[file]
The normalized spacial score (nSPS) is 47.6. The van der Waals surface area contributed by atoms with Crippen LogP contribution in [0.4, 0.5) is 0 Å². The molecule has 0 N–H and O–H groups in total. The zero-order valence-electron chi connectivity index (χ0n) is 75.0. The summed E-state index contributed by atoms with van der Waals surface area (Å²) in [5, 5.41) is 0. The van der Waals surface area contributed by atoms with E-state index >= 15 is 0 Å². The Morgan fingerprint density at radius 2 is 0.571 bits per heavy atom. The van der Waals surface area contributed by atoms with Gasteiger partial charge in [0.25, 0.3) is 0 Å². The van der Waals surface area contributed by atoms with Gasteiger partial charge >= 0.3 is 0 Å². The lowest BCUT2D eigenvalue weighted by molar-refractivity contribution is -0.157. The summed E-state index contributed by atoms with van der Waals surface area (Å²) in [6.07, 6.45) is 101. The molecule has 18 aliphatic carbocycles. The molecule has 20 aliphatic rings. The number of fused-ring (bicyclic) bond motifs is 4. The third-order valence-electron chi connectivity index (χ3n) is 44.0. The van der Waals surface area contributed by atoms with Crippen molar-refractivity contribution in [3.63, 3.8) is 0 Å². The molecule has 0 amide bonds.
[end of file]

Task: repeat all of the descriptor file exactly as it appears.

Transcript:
The normalized spacial score (nSPS) is 47.6. The van der Waals surface area contributed by atoms with Crippen LogP contribution in [0.4, 0.5) is 0 Å². The molecule has 0 N–H and O–H groups in total. The zero-order valence-electron chi connectivity index (χ0n) is 75.0. The summed E-state index contributed by atoms with van der Waals surface area (Å²) in [5, 5.41) is 0. The van der Waals surface area contributed by atoms with E-state index >= 15 is 0 Å². The Morgan fingerprint density at radius 2 is 0.571 bits per heavy atom. The van der Waals surface area contributed by atoms with Gasteiger partial charge in [0.25, 0.3) is 0 Å². The van der Waals surface area contributed by atoms with Gasteiger partial charge >= 0.3 is 0 Å². The lowest BCUT2D eigenvalue weighted by molar-refractivity contribution is -0.157. The summed E-state index contributed by atoms with van der Waals surface area (Å²) in [6.07, 6.45) is 101. The molecule has 18 aliphatic carbocycles. The molecule has 20 aliphatic rings. The number of fused-ring (bicyclic) bond motifs is 4. The third-order valence-electron chi connectivity index (χ3n) is 44.0. The van der Waals surface area contributed by atoms with Crippen molar-refractivity contribution in [3.63, 3.8) is 0 Å². The molecule has 0 amide bonds.